The range of this salamander is limited and can only be found in or around the source of the San Marcos Rivers in Texas.
The San Marcos salamanders thrive in shallow, alkaline springs with algae and thick moss that can provide areas for hunting food and shelter from predators (mostly local fish). In cold seasons they shelter underneath logs underwater. Breeding occurs throughout and egg clutches are averagely made up of 20 jelly-covered eggs. The larvae resemble tadpoles and hatch after 24 days. This species of salamander is insectivorous but also eats arthropods, mollusks, and aquatic crustaceans.
The San Marcos salamander is a small, voiceless, earless, slender lungless salamander that is averagely 2 inches in length but can reach up to 3.25 inches. The limbs are short and it has 5 toes on its hind feet and the forefeet have 4. This salamander has 16-17 costal grooves and obvious gill fringes. The dorsal coloration is brown, the ventral color is a yellowish-white and the midline has flecks of pale yellow. The eyes are protruding. The males have less outlined mental and caudal hedonic glands compared to the females.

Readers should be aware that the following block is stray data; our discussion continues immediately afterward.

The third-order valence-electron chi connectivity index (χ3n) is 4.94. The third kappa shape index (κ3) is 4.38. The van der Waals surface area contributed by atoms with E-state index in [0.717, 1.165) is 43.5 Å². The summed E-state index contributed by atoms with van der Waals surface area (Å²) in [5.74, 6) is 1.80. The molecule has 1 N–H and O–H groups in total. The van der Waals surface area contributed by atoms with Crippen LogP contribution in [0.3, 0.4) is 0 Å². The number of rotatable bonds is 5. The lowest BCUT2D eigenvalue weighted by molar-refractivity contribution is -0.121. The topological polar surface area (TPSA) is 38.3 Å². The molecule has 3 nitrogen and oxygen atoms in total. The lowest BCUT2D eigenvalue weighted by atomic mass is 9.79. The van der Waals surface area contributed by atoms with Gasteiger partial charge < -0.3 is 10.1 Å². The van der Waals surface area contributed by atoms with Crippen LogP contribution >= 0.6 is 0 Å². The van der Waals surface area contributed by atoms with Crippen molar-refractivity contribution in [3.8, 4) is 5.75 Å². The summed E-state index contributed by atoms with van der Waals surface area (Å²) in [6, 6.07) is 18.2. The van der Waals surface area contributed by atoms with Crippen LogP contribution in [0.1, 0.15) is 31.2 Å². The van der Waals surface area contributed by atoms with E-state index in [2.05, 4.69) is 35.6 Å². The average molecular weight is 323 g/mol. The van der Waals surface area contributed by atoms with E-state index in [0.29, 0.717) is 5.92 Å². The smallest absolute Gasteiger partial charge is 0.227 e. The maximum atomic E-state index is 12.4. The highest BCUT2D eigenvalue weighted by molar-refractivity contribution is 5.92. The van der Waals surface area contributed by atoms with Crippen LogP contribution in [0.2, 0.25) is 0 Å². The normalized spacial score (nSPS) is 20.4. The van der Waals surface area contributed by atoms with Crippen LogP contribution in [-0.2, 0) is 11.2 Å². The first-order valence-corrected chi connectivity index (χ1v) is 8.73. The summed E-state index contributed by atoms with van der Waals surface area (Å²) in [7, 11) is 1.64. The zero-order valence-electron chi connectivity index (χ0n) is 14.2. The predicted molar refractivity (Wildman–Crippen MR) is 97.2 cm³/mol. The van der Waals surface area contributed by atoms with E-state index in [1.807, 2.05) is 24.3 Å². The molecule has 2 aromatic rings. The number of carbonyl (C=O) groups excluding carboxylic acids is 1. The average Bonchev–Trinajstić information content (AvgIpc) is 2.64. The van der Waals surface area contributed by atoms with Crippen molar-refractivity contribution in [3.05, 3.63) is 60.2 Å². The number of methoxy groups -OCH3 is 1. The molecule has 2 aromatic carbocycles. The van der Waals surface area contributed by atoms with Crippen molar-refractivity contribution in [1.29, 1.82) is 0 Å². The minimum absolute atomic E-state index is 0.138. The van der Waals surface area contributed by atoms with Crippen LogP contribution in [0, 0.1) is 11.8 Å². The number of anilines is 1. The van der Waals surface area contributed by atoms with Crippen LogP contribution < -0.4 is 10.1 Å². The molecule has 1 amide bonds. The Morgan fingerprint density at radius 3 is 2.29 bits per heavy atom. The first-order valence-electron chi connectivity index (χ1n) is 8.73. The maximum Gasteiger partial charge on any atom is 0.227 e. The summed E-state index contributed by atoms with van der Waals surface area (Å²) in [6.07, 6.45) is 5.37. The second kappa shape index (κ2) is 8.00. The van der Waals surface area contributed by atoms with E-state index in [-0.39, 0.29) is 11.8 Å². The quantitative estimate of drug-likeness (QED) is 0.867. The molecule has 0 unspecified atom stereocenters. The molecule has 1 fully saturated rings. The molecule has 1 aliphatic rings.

Learn more with Schechter Natural History's Guide to Reptiles and Amphibians